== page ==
• Short Summary

    United Nations and South African officials have begun talks aimed at breaking the deadlock in negotiations on the independence of South West Africa (Namibia).

  • Description

    GV Swiss airliner taxies into Jan Smuts airport, Johannesburg, South Africa.

    GV United National Namibian delegation walking from plane.

    SV Mr. Brian Urquhart leader of delegation for Namibia, speaking in English to newsmen.

    GV Government House, Pretoria, members of delegation entering building. (3 SHOTS)

    SV INT Delegation seated around conference table. (3 SHOTS)

    URQUHART:"Understand about this question of impartiality two things: one is that impartiality works both ways. It's a two-way street and I think we all understand that the secondly that some of the activities of some of the organs of the United Nations which are viewed with considerable gloom in Pretoria are to a great extent a product of a felling of frustration and delay. And I think that we all in these talks want to try to find means of getting to a really good climate of impartiality on all sides so that we can get on with this, and as far as we are concerned we are very conscious of our obligations in that regard we shall maintain the position we have always maintained that we have to be impartial and we have to run free and fair elections. But wise have to get to the point where we start and that's what we are going to be talking about in Pretoria."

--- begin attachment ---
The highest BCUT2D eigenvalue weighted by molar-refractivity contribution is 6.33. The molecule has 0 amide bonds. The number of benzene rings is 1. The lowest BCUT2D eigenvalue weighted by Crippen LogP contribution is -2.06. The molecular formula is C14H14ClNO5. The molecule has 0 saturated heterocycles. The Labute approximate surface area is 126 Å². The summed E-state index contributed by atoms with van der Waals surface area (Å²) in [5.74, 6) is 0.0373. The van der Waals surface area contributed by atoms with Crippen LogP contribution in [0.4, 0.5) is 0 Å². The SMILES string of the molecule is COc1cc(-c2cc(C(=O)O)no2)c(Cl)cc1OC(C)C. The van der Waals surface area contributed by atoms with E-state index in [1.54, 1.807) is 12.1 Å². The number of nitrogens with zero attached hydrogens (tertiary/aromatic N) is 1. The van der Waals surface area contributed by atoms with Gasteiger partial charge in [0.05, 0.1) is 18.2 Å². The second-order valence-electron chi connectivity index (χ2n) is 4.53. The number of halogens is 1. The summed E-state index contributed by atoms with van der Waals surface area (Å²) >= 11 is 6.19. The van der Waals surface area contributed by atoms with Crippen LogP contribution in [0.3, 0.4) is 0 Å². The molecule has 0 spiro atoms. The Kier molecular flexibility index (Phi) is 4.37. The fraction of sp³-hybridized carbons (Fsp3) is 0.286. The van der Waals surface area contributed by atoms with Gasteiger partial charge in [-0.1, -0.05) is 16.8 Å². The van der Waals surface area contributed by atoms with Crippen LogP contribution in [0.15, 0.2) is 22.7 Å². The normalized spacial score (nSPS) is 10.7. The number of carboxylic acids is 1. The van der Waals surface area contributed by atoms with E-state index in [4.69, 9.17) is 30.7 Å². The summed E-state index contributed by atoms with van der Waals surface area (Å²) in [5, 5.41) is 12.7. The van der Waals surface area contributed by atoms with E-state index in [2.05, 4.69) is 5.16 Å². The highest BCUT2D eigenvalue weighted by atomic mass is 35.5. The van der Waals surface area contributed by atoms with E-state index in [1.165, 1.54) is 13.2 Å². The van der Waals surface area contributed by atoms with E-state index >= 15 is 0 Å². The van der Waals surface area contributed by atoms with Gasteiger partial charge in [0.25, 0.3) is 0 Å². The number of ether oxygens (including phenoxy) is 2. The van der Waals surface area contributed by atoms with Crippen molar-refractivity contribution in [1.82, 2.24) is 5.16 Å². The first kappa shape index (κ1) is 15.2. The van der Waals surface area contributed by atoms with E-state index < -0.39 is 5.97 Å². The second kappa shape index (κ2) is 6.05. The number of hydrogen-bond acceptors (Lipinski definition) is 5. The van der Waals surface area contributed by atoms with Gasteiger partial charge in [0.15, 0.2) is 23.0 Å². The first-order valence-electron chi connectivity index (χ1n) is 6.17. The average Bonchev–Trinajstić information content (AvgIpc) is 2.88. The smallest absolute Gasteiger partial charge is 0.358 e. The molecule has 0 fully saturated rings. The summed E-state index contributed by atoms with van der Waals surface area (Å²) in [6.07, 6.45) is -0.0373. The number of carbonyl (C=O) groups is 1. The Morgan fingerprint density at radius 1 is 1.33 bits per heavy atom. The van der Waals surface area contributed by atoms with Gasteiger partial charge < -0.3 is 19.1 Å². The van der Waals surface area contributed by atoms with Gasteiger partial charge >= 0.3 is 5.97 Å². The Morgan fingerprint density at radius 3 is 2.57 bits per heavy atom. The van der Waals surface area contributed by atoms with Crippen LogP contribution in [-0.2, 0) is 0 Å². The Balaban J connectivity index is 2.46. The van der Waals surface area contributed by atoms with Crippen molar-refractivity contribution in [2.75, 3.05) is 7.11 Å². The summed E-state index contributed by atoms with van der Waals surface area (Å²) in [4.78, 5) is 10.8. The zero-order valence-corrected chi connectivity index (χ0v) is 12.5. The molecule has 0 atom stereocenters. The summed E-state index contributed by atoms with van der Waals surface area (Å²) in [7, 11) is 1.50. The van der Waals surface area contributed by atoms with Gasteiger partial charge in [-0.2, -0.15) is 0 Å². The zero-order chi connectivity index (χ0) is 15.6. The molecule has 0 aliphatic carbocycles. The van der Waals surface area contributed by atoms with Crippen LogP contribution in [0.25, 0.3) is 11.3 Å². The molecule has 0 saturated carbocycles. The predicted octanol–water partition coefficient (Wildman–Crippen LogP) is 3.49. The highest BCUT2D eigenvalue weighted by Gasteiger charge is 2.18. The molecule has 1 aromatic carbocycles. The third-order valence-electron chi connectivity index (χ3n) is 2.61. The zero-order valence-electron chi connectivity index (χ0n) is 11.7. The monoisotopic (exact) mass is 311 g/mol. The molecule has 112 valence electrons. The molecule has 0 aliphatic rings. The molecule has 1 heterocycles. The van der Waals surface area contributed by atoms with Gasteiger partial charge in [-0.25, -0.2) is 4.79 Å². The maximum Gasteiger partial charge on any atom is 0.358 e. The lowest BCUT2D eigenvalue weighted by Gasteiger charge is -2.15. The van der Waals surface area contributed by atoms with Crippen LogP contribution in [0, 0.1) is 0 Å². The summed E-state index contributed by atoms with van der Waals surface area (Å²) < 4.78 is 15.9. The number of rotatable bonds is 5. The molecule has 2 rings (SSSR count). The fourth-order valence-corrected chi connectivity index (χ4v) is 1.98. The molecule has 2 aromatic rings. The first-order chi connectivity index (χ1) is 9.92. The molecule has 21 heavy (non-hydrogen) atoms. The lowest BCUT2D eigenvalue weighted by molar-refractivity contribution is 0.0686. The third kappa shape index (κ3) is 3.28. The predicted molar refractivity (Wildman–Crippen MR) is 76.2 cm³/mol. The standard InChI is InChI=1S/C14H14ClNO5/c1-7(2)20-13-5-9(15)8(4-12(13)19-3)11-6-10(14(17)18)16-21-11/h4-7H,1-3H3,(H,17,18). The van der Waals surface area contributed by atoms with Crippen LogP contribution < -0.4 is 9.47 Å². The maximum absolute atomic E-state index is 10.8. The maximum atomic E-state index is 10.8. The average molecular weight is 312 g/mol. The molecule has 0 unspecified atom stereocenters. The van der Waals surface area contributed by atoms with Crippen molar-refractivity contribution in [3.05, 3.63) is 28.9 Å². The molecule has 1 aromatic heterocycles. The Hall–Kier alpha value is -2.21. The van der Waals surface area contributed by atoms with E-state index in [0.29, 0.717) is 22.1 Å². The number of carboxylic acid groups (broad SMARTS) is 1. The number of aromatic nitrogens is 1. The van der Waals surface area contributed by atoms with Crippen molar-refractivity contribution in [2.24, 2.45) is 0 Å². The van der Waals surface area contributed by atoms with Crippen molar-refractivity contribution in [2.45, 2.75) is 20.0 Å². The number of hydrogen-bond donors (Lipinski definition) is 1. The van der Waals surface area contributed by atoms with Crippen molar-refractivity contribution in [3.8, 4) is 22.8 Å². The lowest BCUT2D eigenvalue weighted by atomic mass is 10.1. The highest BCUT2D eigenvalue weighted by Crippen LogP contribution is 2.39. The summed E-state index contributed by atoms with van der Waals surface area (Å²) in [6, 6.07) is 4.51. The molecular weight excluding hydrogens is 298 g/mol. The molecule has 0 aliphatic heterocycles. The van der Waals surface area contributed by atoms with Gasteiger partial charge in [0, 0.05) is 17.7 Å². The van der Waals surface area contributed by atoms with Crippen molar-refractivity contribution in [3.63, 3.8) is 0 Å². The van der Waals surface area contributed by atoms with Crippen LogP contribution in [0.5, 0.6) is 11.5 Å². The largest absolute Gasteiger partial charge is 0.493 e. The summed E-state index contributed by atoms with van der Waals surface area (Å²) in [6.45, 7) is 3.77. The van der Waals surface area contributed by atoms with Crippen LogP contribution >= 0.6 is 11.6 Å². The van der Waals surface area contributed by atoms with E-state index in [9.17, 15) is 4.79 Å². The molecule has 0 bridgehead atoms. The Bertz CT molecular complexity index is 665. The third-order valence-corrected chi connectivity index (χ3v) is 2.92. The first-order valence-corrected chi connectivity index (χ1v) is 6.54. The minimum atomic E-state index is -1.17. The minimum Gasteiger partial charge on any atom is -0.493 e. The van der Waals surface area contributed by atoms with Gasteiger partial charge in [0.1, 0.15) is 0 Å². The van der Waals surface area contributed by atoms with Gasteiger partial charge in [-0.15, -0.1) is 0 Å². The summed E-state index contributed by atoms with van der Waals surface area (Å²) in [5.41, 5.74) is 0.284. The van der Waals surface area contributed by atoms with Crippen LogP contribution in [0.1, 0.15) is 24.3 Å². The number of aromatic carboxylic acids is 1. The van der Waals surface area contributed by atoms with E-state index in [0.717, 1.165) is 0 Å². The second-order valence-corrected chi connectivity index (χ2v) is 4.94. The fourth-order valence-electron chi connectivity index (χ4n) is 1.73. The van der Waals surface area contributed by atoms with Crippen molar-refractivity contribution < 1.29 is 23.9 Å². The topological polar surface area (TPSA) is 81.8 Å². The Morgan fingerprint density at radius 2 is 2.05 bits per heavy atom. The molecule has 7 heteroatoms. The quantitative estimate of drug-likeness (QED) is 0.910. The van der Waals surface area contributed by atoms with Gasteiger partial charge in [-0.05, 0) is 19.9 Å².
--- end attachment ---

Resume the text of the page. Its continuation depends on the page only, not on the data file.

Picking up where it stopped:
Initials JS/

    Script is copyright Reuters Limited. All rights reserved

    Background: United Nations and South African officials have begun talks aimed at breaking the deadlock in negotiations on the independence of South West Africa (Namibia). The talks have come at a critical time with increasing military activity in the disputed territory.

    SYNOPSIS: The United Nations team, led by the Deputy Secretary-General Mr. Brian Urquhart, arrived in Johannesburg on Saturday (18 October).

    They will be hoping to satisfy South Africa's reservations about their impartiality and then to set an agreed peace settlement in motion between South Africa and the South West African People' Organisation (SWAPO) which is waging a guerrilla war in the northern part of the territory.

    The polite phrases of the diplomats mask another reality; the presence of the United Nations team in South Africa is a sign of growing United Nations impatience. The United Nations General Assembly has adopted a resolution describing SWAPO as the sole and authentic representative of the South West African People. The talks are the latest in a three-year-old series of exchanges between the United Nations, south Africa and a five-nation Western "contact group". The South African Government and SWAPO both accept the principle of United Nations-supervised elections leading to an internationally recognised independence. Only the finer points of its implementation need to be resolved. While they are the war that has cost 1200 lives so far this year continues.

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